Q. Why is food such a rich topic when it comes to talking about feminism? Or could *any* topic work because of *waves hands around at the world?*
Ultimately, I think any topic could work because misogyny is so prevalent in our lives: tech and feminism? Yes. Video games and feminism? Absolutely (it's a topic my friend Anita Sarkeesian has covered so well over the years.) Movies and feminism? Definitely. For me, food and feminism was what I was writing about anyway. The stories were coming up in my life—I wasn't seeking them out. I think it's because food defines so much of who we are, and gender is an inherent part of the conversation. For years, cooking was seen as a distinctly feminine act, and yet to this day the most lauded celebrity chefs continue to be men (despite the fact that more women are graduating culinary school than ever before). If you're a woman on the internet dealing with harassment, you'll undoubtedly be told to "get back into the kitchen." There's this misogynistic idea that the kitchen is both our domain—a place where we belong—but also the only place where we belong. And of course there's all the ways in which dieting culture and body image come into play. It's such a complex thing. And I really wanted to explore that, because I think food and cooking are wonderful things—for everyone to enjoy.
Q. What question do you wish I’d asked you? And what would the answer be?
What advice would you give to anyone who is working on a book/writing right now?
Own your platform. Get a blog. Write on it. If the fall of Twitter and (what I think will be) the impending demise of Substack have taught me anything, it's that you need to be in control of where you publish. I haven't always regularly blogged, but I've kept my blog active for the last 15 years,5 and it's the smartest thing I could have done, because it's something that cannot be taken away from me, ever. It's a guaranteed place where I can always put my work up. You need to have something like that. Don't be vulnerable to other platforms, to the whim of billionaires, to sites that could get sold or close shop. Get thee a blog.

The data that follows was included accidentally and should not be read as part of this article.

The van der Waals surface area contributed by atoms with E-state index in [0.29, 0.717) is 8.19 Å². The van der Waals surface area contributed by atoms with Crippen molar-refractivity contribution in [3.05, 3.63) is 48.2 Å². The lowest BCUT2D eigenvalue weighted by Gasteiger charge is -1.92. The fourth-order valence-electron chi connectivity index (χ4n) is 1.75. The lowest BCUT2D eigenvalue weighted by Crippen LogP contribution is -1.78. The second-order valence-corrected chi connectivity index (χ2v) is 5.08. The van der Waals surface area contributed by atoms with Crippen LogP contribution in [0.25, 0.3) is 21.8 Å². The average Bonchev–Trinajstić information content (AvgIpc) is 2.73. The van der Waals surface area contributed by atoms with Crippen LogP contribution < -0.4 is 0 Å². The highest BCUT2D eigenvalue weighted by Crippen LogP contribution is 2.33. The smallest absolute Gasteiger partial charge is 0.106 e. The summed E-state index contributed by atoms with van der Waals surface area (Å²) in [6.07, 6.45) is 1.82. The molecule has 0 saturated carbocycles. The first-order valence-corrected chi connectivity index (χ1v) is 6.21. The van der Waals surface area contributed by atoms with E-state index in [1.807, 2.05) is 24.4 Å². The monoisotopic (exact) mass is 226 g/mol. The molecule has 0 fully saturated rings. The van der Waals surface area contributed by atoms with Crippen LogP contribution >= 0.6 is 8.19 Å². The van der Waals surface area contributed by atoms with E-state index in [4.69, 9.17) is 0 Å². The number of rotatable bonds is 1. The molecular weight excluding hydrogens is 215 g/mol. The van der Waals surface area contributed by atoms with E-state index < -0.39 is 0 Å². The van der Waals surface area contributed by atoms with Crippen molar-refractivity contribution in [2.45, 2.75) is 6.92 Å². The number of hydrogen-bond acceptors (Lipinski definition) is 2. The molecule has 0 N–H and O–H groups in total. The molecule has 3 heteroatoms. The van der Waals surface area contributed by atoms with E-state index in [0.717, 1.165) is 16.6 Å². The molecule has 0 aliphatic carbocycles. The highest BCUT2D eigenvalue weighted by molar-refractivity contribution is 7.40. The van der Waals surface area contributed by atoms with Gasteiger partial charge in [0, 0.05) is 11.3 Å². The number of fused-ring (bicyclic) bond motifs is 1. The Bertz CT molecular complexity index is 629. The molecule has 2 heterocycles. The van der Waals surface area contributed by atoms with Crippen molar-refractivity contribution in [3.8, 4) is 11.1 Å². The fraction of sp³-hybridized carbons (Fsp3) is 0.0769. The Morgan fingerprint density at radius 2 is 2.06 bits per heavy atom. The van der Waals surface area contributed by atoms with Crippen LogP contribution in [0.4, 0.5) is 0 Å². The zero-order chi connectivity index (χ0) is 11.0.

THE DEAL: Online only from 1/24 – 1/26 , BN is offering 25% off list price at checkout for preorders at their site with coupon code PREORDER25 on ebooks, audiobooks, and physical books. Premium Members get an additional 10% discount off physical preorders. To take advantage, people must enroll or already be enrolled in one of BN’s two new membership programs. Premium is a paid membership, but Rewards is free for anyone to enroll.
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I’m not obsessed with Geraldine herself, mind, even though I think we would be fast friends if we lived in the same place but I’m not going to collect all of her toenail clippings or anything to prove my … you know what? I should stop talking.
FWIW (and just on a hyper-local level (my house)), she’s also tried to wrap her arms around the history of Ireland, which I literally just returned from and OMG the British have so much to answer for but that’s another story.
Pre-sales are everything in today’s book biz.